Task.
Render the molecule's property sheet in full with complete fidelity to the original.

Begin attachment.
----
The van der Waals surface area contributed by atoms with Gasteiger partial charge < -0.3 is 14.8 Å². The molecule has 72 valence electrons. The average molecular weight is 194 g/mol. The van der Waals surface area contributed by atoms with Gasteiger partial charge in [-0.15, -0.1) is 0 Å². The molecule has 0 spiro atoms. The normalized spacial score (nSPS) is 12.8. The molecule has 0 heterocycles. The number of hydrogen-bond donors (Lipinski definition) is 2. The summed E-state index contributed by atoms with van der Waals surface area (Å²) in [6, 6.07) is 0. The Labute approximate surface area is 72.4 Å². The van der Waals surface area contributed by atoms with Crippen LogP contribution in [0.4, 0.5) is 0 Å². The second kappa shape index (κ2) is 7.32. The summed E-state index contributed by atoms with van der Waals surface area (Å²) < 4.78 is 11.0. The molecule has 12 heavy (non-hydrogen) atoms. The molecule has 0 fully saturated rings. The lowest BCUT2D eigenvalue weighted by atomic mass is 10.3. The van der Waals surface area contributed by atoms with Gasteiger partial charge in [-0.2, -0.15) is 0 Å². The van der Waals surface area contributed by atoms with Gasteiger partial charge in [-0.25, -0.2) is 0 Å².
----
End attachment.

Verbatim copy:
The van der Waals surface area contributed by atoms with Gasteiger partial charge < -0.3 is 14.8 Å². The molecule has 72 valence electrons. The average molecular weight is 194 g/mol. The van der Waals surface area contributed by atoms with Gasteiger partial charge in [-0.15, -0.1) is 0 Å². The molecule has 0 spiro atoms. The normalized spacial score (nSPS) is 12.8. The molecule has 0 heterocycles. The number of hydrogen-bond donors (Lipinski definition) is 2. The summed E-state index contributed by atoms with van der Waals surface area (Å²) in [6, 6.07) is 0. The Labute approximate surface area is 72.4 Å². The van der Waals surface area contributed by atoms with Crippen LogP contribution in [0.4, 0.5) is 0 Å². The second kappa shape index (κ2) is 7.32. The summed E-state index contributed by atoms with van der Waals surface area (Å²) < 4.78 is 11.0. The molecule has 12 heavy (non-hydrogen) atoms. The molecule has 0 fully saturated rings. The lowest BCUT2D eigenvalue weighted by atomic mass is 10.3. The van der Waals surface area contributed by atoms with Gasteiger partial charge in [-0.2, -0.15) is 0 Å². The van der Waals surface area contributed by atoms with Gasteiger partial charge in [-0.25, -0.2) is 0 Å².